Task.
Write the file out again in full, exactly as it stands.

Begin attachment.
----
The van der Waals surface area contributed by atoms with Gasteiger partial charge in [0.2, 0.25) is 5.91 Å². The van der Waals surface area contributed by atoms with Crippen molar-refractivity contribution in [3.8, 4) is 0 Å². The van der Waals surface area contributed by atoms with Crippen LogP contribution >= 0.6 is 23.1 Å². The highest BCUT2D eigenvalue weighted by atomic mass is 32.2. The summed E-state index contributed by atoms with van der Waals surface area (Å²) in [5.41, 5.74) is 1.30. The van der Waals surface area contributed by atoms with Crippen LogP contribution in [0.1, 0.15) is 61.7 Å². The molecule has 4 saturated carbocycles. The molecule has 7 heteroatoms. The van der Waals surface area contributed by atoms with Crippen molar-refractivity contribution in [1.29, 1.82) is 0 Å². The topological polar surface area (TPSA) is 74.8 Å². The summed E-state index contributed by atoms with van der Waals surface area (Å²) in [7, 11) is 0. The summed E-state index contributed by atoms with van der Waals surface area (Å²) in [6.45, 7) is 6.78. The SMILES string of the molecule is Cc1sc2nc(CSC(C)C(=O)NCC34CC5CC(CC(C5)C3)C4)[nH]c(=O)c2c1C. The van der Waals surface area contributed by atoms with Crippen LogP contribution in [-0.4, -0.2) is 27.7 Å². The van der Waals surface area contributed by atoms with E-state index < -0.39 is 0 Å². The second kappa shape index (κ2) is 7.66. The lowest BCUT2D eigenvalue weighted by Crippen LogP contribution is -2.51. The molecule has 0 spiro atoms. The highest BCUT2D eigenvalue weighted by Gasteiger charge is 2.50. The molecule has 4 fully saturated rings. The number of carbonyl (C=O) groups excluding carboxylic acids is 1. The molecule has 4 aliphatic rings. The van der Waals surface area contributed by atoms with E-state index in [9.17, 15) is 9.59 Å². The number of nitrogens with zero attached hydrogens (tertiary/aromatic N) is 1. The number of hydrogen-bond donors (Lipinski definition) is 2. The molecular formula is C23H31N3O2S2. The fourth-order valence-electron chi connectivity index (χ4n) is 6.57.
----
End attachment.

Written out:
The van der Waals surface area contributed by atoms with Gasteiger partial charge in [0.2, 0.25) is 5.91 Å². The van der Waals surface area contributed by atoms with Crippen molar-refractivity contribution in [3.8, 4) is 0 Å². The van der Waals surface area contributed by atoms with Crippen LogP contribution >= 0.6 is 23.1 Å². The highest BCUT2D eigenvalue weighted by atomic mass is 32.2. The summed E-state index contributed by atoms with van der Waals surface area (Å²) in [5.41, 5.74) is 1.30. The van der Waals surface area contributed by atoms with Crippen LogP contribution in [0.1, 0.15) is 61.7 Å². The molecule has 4 saturated carbocycles. The molecule has 7 heteroatoms. The van der Waals surface area contributed by atoms with Crippen molar-refractivity contribution in [1.29, 1.82) is 0 Å². The topological polar surface area (TPSA) is 74.8 Å². The summed E-state index contributed by atoms with van der Waals surface area (Å²) in [7, 11) is 0. The summed E-state index contributed by atoms with van der Waals surface area (Å²) in [6.45, 7) is 6.78. The SMILES string of the molecule is Cc1sc2nc(CSC(C)C(=O)NCC34CC5CC(CC(C5)C3)C4)[nH]c(=O)c2c1C. The van der Waals surface area contributed by atoms with Crippen LogP contribution in [-0.4, -0.2) is 27.7 Å². The van der Waals surface area contributed by atoms with E-state index < -0.39 is 0 Å². The second kappa shape index (κ2) is 7.66. The lowest BCUT2D eigenvalue weighted by Crippen LogP contribution is -2.51. The molecule has 0 spiro atoms. The highest BCUT2D eigenvalue weighted by Gasteiger charge is 2.50. The molecule has 4 fully saturated rings. The number of carbonyl (C=O) groups excluding carboxylic acids is 1. The molecule has 4 aliphatic rings. The van der Waals surface area contributed by atoms with E-state index in [9.17, 15) is 9.59 Å². The number of nitrogens with zero attached hydrogens (tertiary/aromatic N) is 1. The number of hydrogen-bond donors (Lipinski definition) is 2. The molecular formula is C23H31N3O2S2. The fourth-order valence-electron chi connectivity index (χ4n) is 6.57.